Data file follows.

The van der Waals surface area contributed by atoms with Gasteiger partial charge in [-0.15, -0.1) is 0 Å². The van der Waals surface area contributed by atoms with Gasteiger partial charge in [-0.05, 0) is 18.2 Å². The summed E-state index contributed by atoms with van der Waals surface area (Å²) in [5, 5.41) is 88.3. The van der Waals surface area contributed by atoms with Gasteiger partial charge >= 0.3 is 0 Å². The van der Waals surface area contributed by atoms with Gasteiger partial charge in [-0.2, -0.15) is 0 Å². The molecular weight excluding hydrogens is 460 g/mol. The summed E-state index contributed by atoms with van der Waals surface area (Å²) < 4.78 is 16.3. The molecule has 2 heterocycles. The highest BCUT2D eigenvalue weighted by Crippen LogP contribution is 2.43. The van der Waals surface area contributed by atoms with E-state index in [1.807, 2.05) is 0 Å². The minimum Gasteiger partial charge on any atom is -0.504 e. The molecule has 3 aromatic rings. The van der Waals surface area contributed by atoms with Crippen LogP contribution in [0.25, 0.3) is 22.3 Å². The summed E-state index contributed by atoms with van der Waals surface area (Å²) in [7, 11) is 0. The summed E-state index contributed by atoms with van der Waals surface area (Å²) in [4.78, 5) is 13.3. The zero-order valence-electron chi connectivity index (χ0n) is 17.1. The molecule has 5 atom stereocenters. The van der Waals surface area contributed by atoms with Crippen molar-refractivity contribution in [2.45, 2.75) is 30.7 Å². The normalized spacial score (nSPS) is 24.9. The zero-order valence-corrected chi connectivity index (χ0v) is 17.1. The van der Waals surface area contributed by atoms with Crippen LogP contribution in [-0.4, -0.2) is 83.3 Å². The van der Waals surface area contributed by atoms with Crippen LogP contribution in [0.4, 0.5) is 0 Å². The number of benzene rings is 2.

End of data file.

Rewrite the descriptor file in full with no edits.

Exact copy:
The van der Waals surface area contributed by atoms with Gasteiger partial charge in [-0.15, -0.1) is 0 Å². The van der Waals surface area contributed by atoms with Gasteiger partial charge in [-0.05, 0) is 18.2 Å². The summed E-state index contributed by atoms with van der Waals surface area (Å²) in [5, 5.41) is 88.3. The van der Waals surface area contributed by atoms with Gasteiger partial charge >= 0.3 is 0 Å². The van der Waals surface area contributed by atoms with Gasteiger partial charge in [-0.2, -0.15) is 0 Å². The molecular weight excluding hydrogens is 460 g/mol. The summed E-state index contributed by atoms with van der Waals surface area (Å²) < 4.78 is 16.3. The molecule has 2 heterocycles. The highest BCUT2D eigenvalue weighted by Crippen LogP contribution is 2.43. The van der Waals surface area contributed by atoms with E-state index in [1.807, 2.05) is 0 Å². The minimum Gasteiger partial charge on any atom is -0.504 e. The molecule has 3 aromatic rings. The van der Waals surface area contributed by atoms with Crippen LogP contribution in [0.25, 0.3) is 22.3 Å². The summed E-state index contributed by atoms with van der Waals surface area (Å²) in [7, 11) is 0. The summed E-state index contributed by atoms with van der Waals surface area (Å²) in [4.78, 5) is 13.3. The zero-order valence-electron chi connectivity index (χ0n) is 17.1. The molecule has 5 atom stereocenters. The van der Waals surface area contributed by atoms with Crippen molar-refractivity contribution in [2.45, 2.75) is 30.7 Å². The normalized spacial score (nSPS) is 24.9. The zero-order valence-corrected chi connectivity index (χ0v) is 17.1. The van der Waals surface area contributed by atoms with Crippen LogP contribution in [-0.4, -0.2) is 83.3 Å². The van der Waals surface area contributed by atoms with Crippen LogP contribution in [0.4, 0.5) is 0 Å². The number of benzene rings is 2.